peachtree road storybook

Write down for the coming generation what the Lord has done, so that people not yet born will praise him. – Psalms 102:18

The Pastoral Counseling Service

The concept of “unique” usually diminishes over time as ides and structures are replicated, but the Pastoral Counseling Service at Peachtree Road United Methodist Church was unique when launched in January of 1974.  At the time, there were no other churches known to be offering full-time individual, marriage, and family counseling in the southeastern United States.

Early in 1973, Senior Minister Dr. Thomas Whiting offered Dr. Quintin Hand, a professor of Pastoral Care and Counseling at Candler School of Theology, a sabbatical assignment to explore the feasibility of a counseling center housed within this church, and available to both members and the community at large. Additionally, it was to become self-sustaining reflecting that only space be given by the church with all other expenses and services funded by the counseling center itself. Dr. Hand’s research resulted in the church’s national search for someone to initiate and lead this new ministry.

I learned of this opportunity while serving as a clinical chaplain at Iowa Methodist Medical Center in Des Moines. I had grown up in Western North Carolina, attended graduate school and pursued clinical training at Duke University, had served as an associate minister in Greensboro, North Carolina, and was intrigued with the possibility of this new proposed program. So I called Tom Whiting and applied for the position. I can still hear the Senior Minister’s secretary, Blanch Sillay, and her soft, definitively soothing Southern accent answering the telephone.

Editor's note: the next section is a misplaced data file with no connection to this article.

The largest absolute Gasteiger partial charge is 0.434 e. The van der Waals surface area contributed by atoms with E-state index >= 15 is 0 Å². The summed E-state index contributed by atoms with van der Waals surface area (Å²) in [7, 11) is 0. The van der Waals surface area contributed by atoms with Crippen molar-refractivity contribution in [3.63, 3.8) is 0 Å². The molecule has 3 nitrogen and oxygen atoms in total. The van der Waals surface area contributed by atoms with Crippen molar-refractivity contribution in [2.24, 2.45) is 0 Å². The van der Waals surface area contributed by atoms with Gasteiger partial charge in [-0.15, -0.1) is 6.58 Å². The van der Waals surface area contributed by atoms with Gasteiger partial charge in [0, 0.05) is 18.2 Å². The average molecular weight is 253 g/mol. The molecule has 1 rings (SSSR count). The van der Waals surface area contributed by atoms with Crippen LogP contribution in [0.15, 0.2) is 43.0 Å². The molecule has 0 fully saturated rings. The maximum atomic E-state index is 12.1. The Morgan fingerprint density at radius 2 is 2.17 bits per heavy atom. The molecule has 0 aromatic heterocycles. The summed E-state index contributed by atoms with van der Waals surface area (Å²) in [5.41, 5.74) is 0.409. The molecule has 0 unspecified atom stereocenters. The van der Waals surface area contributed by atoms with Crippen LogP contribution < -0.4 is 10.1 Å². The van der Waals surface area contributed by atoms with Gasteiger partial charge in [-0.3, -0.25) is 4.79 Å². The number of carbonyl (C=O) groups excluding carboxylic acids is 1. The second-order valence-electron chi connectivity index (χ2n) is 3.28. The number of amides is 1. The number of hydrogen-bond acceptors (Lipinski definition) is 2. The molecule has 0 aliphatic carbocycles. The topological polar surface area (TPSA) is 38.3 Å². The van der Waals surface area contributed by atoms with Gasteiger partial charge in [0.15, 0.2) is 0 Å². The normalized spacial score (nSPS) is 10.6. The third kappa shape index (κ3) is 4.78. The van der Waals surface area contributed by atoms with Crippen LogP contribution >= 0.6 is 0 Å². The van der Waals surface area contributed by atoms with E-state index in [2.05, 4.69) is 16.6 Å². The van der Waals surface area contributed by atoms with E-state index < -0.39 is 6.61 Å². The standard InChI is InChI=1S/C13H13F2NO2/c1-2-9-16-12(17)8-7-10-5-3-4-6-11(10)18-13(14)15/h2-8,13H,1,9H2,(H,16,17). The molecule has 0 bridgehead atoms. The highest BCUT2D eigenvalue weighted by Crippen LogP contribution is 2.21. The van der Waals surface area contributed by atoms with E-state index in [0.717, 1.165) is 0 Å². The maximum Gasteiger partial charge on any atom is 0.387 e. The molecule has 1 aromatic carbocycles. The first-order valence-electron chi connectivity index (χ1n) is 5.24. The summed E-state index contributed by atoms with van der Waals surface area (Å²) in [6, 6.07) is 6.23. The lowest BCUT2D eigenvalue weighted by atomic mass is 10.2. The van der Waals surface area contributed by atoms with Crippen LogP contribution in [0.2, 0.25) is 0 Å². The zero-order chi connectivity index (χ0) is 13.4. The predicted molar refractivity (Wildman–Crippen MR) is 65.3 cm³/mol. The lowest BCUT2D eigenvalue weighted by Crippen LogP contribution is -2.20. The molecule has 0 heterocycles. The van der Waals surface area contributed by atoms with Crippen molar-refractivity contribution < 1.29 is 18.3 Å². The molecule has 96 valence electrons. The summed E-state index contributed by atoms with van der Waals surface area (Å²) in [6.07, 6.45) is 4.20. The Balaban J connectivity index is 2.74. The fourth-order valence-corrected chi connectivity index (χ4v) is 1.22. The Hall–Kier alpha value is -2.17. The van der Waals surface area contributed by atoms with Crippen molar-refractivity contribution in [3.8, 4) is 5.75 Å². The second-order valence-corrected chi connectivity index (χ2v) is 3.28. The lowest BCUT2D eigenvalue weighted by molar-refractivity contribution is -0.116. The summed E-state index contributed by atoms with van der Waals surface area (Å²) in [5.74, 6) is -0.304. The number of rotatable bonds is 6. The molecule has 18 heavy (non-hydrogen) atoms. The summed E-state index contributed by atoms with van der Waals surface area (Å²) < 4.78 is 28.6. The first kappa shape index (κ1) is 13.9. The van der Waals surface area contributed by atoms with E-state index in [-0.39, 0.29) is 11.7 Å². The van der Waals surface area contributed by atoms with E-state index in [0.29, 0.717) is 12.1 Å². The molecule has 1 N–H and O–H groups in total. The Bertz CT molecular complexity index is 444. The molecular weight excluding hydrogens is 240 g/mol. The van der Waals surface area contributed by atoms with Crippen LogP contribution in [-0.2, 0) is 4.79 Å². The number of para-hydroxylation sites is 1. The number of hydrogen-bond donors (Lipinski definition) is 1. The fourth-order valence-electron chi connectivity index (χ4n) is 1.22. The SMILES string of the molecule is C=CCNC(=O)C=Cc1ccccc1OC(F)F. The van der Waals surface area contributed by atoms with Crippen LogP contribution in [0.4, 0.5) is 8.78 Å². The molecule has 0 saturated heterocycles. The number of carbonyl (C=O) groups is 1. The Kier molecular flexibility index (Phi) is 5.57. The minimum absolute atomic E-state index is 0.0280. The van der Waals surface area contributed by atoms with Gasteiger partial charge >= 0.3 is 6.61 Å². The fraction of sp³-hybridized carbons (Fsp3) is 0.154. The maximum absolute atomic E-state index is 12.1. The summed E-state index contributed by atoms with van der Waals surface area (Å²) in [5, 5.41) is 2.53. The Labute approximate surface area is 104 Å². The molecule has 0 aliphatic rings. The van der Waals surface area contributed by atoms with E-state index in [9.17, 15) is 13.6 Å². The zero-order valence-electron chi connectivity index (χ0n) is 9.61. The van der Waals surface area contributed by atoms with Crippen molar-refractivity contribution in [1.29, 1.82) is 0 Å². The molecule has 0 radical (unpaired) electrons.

I knew I had the qualifications that the position required, yet I also knew there were many other ministers with similar or even better clinical credentials between Des Moines and Atlanta, but I was chosen as one of the few to be interviewed. I spent a weekend in Atlanta, and was, honestly, overwhelmed by the church, the congregation, and its ministry. Two months later, Tom called me with an offer to come and begin the ministry on January 2, 1974.

It came to pass: a bit of skill and audacity on my part, acceptance by the staff and congregation, and the grace of God. What a gift and opportunity I was given.  The Rev Ron Greer joined me as a pastoral counselor in 1982. Ron had come to talk with me about his creating a Pastoral Counseling Ministry in another location. At the time he was finishing an advanced degree, had served a local congregation as senior Minister, and was currently a Chaplain at a mental health hospital.

Significantly, something sparked between him and me, and we each perceived a vision that together we could do something better than each of us could do alone. He was to become an equal business partner and a brother of choice. Ron’s gifts and graces were also unique in the balance, reputation, and functioning of this special ministry. And they still are.

Ron and I were given unusual independence and responsibility for United Methodist Ministers pledged to the itinerant appointment system. We have managed positive relationships with six different senior ministers, a host of staffs comings and goings, and the queries of five different Bishops who have respectfully blessed us and then left us to do our work. Any of the above-along with the politics of competitive authority-could have derailed the Pastoral Counseling Service. I am grateful and humbled that I, and now Ron as Director, did and continue to do what we believe we were called to do.

Dr. Andrea Dewalt joined the practice shortly before I retired in January of 2012. Ron and I, and our Board of Directors, felt strongly that the Pastoral Counseling Service needed a woman therapist also. Andrea is young, very bright, and has added to her degrees a theological education, and brings a set of skills that only add to the depth and legitimacy of what the Pastoral Counseling Service offers.

In remembering and recounting all of this, and valuing the literally thousands of persons who have entered and then left our offices, I remain a bit overwhelmed. But I will be eternally grateful to Peachtree Road United Methodist Church, and humbled by the God who requires us to be in authentic relationships with other persons.

Lawrence C. Adams
Founder and Retired Director of the Pastoral Counseling Service